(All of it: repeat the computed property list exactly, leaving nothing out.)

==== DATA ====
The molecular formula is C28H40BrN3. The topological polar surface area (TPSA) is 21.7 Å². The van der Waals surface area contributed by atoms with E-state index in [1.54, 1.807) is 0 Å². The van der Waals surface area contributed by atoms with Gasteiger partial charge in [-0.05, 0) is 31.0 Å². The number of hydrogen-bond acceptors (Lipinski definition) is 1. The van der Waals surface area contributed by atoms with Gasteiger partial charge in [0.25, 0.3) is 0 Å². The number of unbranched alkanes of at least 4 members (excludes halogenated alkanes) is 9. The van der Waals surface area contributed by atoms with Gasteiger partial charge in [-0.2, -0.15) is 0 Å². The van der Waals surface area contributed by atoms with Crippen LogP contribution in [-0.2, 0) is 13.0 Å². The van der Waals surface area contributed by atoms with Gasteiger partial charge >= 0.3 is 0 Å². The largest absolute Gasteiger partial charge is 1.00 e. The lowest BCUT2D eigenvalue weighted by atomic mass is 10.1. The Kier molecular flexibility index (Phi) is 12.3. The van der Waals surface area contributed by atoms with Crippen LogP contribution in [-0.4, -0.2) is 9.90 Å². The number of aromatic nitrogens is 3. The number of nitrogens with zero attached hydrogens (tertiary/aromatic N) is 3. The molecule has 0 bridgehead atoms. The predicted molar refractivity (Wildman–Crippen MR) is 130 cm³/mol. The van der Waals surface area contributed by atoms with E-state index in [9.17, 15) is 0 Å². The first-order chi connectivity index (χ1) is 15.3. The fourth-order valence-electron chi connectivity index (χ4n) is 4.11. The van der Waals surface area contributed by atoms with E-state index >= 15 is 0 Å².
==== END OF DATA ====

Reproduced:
The molecular formula is C28H40BrN3. The topological polar surface area (TPSA) is 21.7 Å². The van der Waals surface area contributed by atoms with E-state index in [1.54, 1.807) is 0 Å². The van der Waals surface area contributed by atoms with Gasteiger partial charge in [-0.05, 0) is 31.0 Å². The number of hydrogen-bond acceptors (Lipinski definition) is 1. The van der Waals surface area contributed by atoms with Gasteiger partial charge in [0.25, 0.3) is 0 Å². The number of unbranched alkanes of at least 4 members (excludes halogenated alkanes) is 9. The van der Waals surface area contributed by atoms with Gasteiger partial charge in [-0.2, -0.15) is 0 Å². The van der Waals surface area contributed by atoms with Crippen LogP contribution in [-0.2, 0) is 13.0 Å². The van der Waals surface area contributed by atoms with Gasteiger partial charge >= 0.3 is 0 Å². The largest absolute Gasteiger partial charge is 1.00 e. The lowest BCUT2D eigenvalue weighted by atomic mass is 10.1. The Kier molecular flexibility index (Phi) is 12.3. The van der Waals surface area contributed by atoms with Crippen LogP contribution in [-0.4, -0.2) is 9.90 Å². The number of aromatic nitrogens is 3. The number of nitrogens with zero attached hydrogens (tertiary/aromatic N) is 3. The molecule has 0 bridgehead atoms. The predicted molar refractivity (Wildman–Crippen MR) is 130 cm³/mol. The van der Waals surface area contributed by atoms with E-state index in [9.17, 15) is 0 Å². The first-order chi connectivity index (χ1) is 15.3. The fourth-order valence-electron chi connectivity index (χ4n) is 4.11. The van der Waals surface area contributed by atoms with E-state index >= 15 is 0 Å².